Best of Seattle: Horseshoe

PinThey say that if you do what you love, you’ll never work a day in your life. That certainly turned out to be true for Horseshoe owner, Jill Andersen.
“I’ve dreamed of having my own store since I was a young girl.  Shopping has been in my blood since I can remember and I always wanted to work in a store. The minute I was old enough to work, I applied for a sales job at my favorite store. It was many years later, when I least expected it,  I walked by a vacant storefront, decided to make a call about it, and the rest just fell into place.”
And it’s lucky for us that it did, since Horseshoe is now a beloved part of the fashion scene in Seattle. Andersen’s expertise in Northwest style and culture guides the merchandise she sells for the store. “Seattle-ites aren’t as concerned with celebrity trends as much as they are with their own personal style,” she says, “and so want items that fit their lifestyle (often athletic, and must survive the climate) and needs.” Ergo, Horseshoe specializes in layered clothes that are perfect for the cold, damp winters and denim brands that stand the test of time.
“We adore the Portland Collection by Pendleton which launched last Fall.  Some of our always-in-stock stapls [include]  TOMS, Genetic Denim, Weston Wear and Eva Franco.”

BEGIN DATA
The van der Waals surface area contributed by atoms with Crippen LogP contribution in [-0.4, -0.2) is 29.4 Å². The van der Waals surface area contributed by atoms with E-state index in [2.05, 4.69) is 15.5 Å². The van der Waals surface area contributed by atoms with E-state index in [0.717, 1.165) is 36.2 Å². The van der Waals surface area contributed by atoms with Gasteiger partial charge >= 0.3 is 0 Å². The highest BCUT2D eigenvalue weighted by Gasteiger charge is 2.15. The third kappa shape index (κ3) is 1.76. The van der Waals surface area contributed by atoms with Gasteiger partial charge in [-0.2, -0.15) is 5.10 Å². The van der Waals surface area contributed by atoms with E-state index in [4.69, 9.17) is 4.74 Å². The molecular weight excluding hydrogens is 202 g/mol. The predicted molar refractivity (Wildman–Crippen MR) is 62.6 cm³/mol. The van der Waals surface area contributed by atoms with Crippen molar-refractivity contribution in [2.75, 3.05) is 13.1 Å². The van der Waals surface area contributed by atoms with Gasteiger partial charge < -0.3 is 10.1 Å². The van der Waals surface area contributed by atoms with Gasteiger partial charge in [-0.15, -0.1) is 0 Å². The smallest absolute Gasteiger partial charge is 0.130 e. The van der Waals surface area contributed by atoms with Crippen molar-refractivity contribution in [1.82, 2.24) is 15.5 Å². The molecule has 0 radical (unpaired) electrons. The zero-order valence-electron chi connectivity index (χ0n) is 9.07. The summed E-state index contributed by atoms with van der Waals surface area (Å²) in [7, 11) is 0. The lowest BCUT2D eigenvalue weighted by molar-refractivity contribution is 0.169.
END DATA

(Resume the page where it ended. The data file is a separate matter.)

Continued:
Andersen, like all Seattle natives enjoying a surprisingly warm spring this year, is excited about one thing this season:
“Color! This spring/summer season is all about pop colors.  Color is available in everything from jeans to dresses, tops, shoes and handbags.  Every rack of clothing is like a bouquet of vivid flowers– so pleasing to the eye.”
We asked her to lend some of her wisdom about Seattle boutiques:

What kind of experience can shoppers expect at Horseshoe?
What really has set us apart is that we are just simply having fun helping our customers find clothing that they feel great in.  Being genuinely sincere and offering helpful service is the “down home” spirit we embrace.

You recently launched, a new venture for your business. Why do you think brick and mortar stores are important?
Brick and mortar stores still offer something you can’t capture on the internet [such as] being part of a community, having the ability to touch product and to try it on.  Shopping is more than a visual experience, we are tactile by nature, therefore part of the process is feeling the merchandise.

Is Seattle a good place for boutique shopping?
Seattle is perfect for boutique shopping because the city has established neighborhoods with very supportive communities.  We are not only prideful in our city as a whole but in the neighborhoods we choose to reside in.  There is a tremendous amount of support in regards to “think local” with shopping and dining in Seattle.  As a whole, we are not driven by the ‘big box’ businesses as much as we want to find and support unique one-of-a-kind places.

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